The Julie Notice Letter

A customizable sample letter for sending to your local autority to alert them to the dangers parallel storm sewer grates can pose to bicyclists on the road.


(Insert Mayor’s Name
Street Address
City, ST ZIP Code)

(Insert Safety Director’s Name
Street Address
City, ST ZIP Code)

Dear (Insert Mayor’s Name and Safety Director’s Name):

My name is (insert your name) and I am an avid bicyclist in the (insert location name, and mention if you’re a member of any bike clubs/organizations such as Bike Cleveland.

I am concerned about the dangers of these parallel stormwater grates along (street name) in (location name). There are approximately (enter quantity) dangerous drainage grates at (enter cross streets). Due to the horizontal bar placements, a bicycle tire can easily become stuck in the grate causing serious risk and injuries to cyclists.

Example of storm grate with average bicycle tire rim

(Use your own picture to illustrate the dangers)

Please refer to this article, “Parallel stormwater grates can endanger cyclists. If you see one, say something” for the dangers posed to bicycles of parallel stormwater grates.

There are a number of different grate styles; the ones with smaller grids and narrower openings are better for bikes. Please remember that the city would likely have to do drainage analysis to make sure that the replacement grates provide the right amount of flow (basically, permeability) to maintain appropriate drainage.

The American Association of State Highway and Transportation Officials warns that drainage grates with openings running parallel to the curb can cause narrow bicycle wheels to drop into the gaps and cause a severe crash. Care must be taken to ensure drainage grates are bicycle‐safe, with openings small enough to prevent a bicycle wheel from falling into the slots of the grate.[1]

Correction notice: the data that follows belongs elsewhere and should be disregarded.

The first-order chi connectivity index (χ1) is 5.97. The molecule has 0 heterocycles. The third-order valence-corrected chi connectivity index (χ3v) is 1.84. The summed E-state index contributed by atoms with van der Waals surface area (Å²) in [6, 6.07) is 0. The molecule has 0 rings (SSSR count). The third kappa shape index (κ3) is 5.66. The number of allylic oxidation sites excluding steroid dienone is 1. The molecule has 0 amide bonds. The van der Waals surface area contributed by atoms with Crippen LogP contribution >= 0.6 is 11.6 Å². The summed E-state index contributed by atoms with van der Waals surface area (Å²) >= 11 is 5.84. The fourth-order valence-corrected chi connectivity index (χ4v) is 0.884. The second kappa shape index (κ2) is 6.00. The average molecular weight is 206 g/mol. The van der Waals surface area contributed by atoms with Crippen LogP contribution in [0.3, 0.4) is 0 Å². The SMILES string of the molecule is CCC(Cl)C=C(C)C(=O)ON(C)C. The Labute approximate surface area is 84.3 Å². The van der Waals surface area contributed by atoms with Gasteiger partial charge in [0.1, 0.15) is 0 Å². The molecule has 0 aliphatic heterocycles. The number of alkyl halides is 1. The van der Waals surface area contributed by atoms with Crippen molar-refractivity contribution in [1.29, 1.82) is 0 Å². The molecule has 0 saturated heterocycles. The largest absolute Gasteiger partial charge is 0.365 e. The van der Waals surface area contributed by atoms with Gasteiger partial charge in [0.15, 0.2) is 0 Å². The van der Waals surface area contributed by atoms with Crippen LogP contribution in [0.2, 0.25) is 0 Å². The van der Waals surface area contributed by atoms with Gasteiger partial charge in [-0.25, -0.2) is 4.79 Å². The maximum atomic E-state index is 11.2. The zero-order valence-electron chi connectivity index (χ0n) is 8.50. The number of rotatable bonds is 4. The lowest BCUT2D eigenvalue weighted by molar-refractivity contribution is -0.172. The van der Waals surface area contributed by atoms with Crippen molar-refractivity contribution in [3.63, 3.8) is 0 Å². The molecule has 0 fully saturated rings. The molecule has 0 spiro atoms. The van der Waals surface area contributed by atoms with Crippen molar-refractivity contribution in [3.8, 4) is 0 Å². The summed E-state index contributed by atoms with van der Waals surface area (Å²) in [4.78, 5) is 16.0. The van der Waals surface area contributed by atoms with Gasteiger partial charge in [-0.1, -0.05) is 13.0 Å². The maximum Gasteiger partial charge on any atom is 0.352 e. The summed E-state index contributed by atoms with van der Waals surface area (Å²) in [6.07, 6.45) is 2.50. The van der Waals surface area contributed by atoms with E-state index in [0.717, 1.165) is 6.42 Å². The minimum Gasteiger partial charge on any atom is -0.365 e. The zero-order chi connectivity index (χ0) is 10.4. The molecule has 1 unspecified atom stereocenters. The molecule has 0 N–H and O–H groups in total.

The Federal Highway Administration currently recommends a few different grate designs to minimize risks for bicyclists. Bars can be perpendicular to the direction of travel or, when the bars follow the direction of travel, there can be crossbars up to six inches apart to keep wheels from getting caught. There are also designs with small shapes such as a hexagon that achieve the same safety effect.[2]

Image courtesy of the Federal Highway Administration.

The Ohio Department of Transportation states: Shared lanes are the most common bicycle accommodations since bicycles may operate on all roadways except were prohibited by ORC Section 4511.051- .[3]

Many cities in Ohio, such as Cleveland, Columbus, Cincinnati and Westlake are changing their stormwater grates to reduce the risk to bicyclists on the road. We encourage (location name) to join the trend and make the location more bicycle friendly.


(Your name)